The Digital China Lab Pilot was a collaborative workspace designed to encourage scholars in Chinese studies to learn basic programming skills aimed at producing interesting research. This lab was held every other week during the spring 2015 semester in three-hour sessions. During each session, I (along with mathematician Anthony Ruozzi) guided participants through programming tutorials and helped them adapt the script for their own uses. We also discussed the results from the previous session. Between sessions, participants applied the tools to their own research in preparation for the next session.
The lab equiped participants not only with digital skills tailored to their own projects, but also provided an understanding of why and when certain tools are appropriate. Everyone learned each tool, even where it was not strictly apposite to their own project. Part of each session explored what was happening and why a tool is or is not appropriate. Proper interpretation of results was emphasized to ensure participants understood the limitations of their data, in addition to its potential.
(A paper using an ad hoc version of this software is forthcoming in 2016. This description was taken from the project proposal.)
Over the course of the last several decades, significant amounts of bibliographic information has been made available online. Academic and non-academic libraries alike have digitized meta-data on their collections to facilitate access by their users. Services have formed to aggregate this information so people can search multiple libraries at once. In more recent years, digital libraries have sprung up out of both commercial and academic ventures. This has resulted in the creation of large amounts of information that can be leveraged for scholarly inquiry.
To this point, there is no easy, unified way for scholars to ethically access this information and study it in aggregate. Most libraries, in the interest of not having their servers overwhelmed with requests, and in the interest of making sure that their data is not used inappropriately, have asked search engines and scripts alike to not scrape their sites. This maintains the websites so that the average user can find books that interest them, but prevents scholars from performing all manner of interesting analysis.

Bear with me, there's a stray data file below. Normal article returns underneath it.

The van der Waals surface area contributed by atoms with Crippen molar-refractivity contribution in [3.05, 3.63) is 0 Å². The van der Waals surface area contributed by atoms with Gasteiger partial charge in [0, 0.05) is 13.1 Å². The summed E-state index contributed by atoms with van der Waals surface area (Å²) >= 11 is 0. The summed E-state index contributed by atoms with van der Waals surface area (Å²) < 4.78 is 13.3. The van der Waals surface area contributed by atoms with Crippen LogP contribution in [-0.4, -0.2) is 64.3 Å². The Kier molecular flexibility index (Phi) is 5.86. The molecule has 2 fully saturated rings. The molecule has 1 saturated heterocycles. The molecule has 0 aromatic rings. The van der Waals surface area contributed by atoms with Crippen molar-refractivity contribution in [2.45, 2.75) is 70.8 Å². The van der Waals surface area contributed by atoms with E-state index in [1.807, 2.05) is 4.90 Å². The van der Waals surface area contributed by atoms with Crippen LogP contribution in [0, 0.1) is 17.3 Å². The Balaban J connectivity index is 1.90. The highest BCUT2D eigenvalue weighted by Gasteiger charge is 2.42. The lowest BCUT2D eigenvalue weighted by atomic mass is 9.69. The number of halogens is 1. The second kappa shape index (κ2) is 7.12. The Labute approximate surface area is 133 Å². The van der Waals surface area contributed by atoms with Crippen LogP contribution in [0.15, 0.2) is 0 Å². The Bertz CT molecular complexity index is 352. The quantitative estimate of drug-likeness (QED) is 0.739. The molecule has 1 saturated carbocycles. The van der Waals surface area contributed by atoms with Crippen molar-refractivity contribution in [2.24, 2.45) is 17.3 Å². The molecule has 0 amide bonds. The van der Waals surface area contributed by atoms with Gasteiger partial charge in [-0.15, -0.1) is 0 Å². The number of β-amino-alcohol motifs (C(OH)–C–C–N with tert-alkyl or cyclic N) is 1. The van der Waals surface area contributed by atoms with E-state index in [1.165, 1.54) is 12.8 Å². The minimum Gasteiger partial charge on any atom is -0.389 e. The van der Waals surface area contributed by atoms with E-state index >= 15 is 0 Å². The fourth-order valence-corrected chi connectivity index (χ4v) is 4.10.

This software package is designed to work with aggregative sources of online library catalog records and allows scholars to move beyond the one (or often at most one hundred) record at a time results of standard library searches and allows them to perform statistical analysis on large numbers of records at once. These online records include important information, from the commonly-seen (author, publisher, date), to the less-commonly-seen (number of characters per line and number of lines per page for a large set of premodern Chinese texts). When information exists at this scale, it is possible to use it for scholarly analysis and visualization in a way that tens or even hundreds of records would not allow.
This software, in its wider deployments, will use open-source information provided through several different library services. I will also work with several providers of proprietary information in order to broaden the impact of the software.
The software will go into alpha deployment in January/February. Scholars interesting in using this software should contact me. Depending on reception and further development, this software will see general deployment by mid-2015.